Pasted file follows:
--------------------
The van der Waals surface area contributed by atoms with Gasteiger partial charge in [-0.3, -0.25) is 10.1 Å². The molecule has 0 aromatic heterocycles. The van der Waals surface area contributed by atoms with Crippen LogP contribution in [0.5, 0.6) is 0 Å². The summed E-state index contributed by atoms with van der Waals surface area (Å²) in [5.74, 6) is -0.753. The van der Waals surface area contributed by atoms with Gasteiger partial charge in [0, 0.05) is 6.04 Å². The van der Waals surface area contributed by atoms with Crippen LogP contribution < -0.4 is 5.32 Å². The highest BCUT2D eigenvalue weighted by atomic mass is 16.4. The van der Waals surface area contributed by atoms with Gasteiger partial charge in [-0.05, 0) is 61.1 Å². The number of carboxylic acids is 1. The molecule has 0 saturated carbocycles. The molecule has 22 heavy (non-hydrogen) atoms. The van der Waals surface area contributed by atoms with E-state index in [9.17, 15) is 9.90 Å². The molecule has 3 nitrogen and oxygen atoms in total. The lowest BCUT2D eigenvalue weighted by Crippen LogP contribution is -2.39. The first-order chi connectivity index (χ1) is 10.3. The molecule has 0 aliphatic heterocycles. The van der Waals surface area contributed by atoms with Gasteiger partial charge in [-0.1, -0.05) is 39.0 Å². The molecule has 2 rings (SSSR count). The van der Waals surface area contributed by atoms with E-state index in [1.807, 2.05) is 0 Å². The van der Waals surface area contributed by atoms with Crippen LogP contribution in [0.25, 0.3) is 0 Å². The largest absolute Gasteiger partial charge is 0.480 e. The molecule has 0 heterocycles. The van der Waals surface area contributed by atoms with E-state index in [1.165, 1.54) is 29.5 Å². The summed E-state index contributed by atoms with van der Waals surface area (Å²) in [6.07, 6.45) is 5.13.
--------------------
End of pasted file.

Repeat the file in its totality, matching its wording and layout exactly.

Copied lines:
The van der Waals surface area contributed by atoms with Gasteiger partial charge in [-0.3, -0.25) is 10.1 Å². The molecule has 0 aromatic heterocycles. The van der Waals surface area contributed by atoms with Crippen LogP contribution in [0.5, 0.6) is 0 Å². The summed E-state index contributed by atoms with van der Waals surface area (Å²) in [5.74, 6) is -0.753. The van der Waals surface area contributed by atoms with Gasteiger partial charge in [0, 0.05) is 6.04 Å². The van der Waals surface area contributed by atoms with Crippen LogP contribution < -0.4 is 5.32 Å². The highest BCUT2D eigenvalue weighted by atomic mass is 16.4. The van der Waals surface area contributed by atoms with Gasteiger partial charge in [-0.05, 0) is 61.1 Å². The number of carboxylic acids is 1. The molecule has 0 saturated carbocycles. The molecule has 22 heavy (non-hydrogen) atoms. The van der Waals surface area contributed by atoms with E-state index in [9.17, 15) is 9.90 Å². The molecule has 3 nitrogen and oxygen atoms in total. The lowest BCUT2D eigenvalue weighted by Crippen LogP contribution is -2.39. The first-order chi connectivity index (χ1) is 10.3. The molecule has 0 aliphatic heterocycles. The van der Waals surface area contributed by atoms with Gasteiger partial charge in [-0.1, -0.05) is 39.0 Å². The molecule has 2 rings (SSSR count). The van der Waals surface area contributed by atoms with E-state index in [1.807, 2.05) is 0 Å². The van der Waals surface area contributed by atoms with Crippen LogP contribution in [0.25, 0.3) is 0 Å². The largest absolute Gasteiger partial charge is 0.480 e. The molecule has 0 heterocycles. The van der Waals surface area contributed by atoms with E-state index in [1.165, 1.54) is 29.5 Å². The summed E-state index contributed by atoms with van der Waals surface area (Å²) in [6.07, 6.45) is 5.13.